British Policy in the Red Sea and the Persian Gulf in the First Half of the 20th Century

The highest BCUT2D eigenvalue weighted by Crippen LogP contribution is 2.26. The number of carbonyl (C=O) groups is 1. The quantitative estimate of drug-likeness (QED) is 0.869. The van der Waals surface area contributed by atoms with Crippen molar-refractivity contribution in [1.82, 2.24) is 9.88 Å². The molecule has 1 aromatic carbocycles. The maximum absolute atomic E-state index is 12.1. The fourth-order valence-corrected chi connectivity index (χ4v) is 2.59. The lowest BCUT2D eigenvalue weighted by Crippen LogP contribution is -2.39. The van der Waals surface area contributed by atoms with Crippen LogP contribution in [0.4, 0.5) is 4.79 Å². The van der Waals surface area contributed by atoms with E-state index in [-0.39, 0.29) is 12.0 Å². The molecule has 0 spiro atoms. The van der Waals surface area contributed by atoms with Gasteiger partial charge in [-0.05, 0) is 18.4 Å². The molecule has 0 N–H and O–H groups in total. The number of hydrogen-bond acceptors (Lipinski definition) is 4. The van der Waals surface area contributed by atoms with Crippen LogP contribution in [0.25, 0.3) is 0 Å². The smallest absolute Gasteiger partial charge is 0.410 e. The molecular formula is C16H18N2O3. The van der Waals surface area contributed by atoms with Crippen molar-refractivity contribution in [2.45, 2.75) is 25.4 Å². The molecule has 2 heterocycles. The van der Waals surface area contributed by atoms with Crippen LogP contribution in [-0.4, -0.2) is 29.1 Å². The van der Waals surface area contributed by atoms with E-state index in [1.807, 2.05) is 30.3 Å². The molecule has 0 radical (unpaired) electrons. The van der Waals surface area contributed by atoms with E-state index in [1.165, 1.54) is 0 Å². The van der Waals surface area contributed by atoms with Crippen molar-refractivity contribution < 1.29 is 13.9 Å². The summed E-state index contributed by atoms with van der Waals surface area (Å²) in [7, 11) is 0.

I am a free-born woman, and not a slave of anyone' , Manuy bint Khalfan, Speaking to a British Agency in Sharjah on 24th October 1938. Manuy bint Khalfan was a female slave who was sold and mortgaged several times before she finally escaped from her master. This book is dedicated to her memory, and to the memory of all the other slaves who have had the will to escape. Many books have been written about slavery, but what makes this one unique is that it presents the problem of slavery using the statements and life stories of individual slaves. Manumission procedures applied in the Persian Gulf required that applicants produced written statements describing the circumstances of their enslavement and their reasons for having run away from their masters. British Agencies therefore have at their disposal the life stories of almost 1000 slaves, named and speaking in their own voices. Their statements are published for the first time in this book. The analysis of these statements sheds light on various aspects of social, religious and political life in the Gulf in this period, and the way in which slaves were treated. It allows us to answer some questions fundamental for understanding the history of Persian Gulf societies in the first half of the 20th century; particularly the role of slave labour in the pearl industry, the conformity of social practice with religious norms concerning slavery, the position of the British government in regard to slavery in the Gulf, and the role of the British system of manumission in the eradication of slavery.
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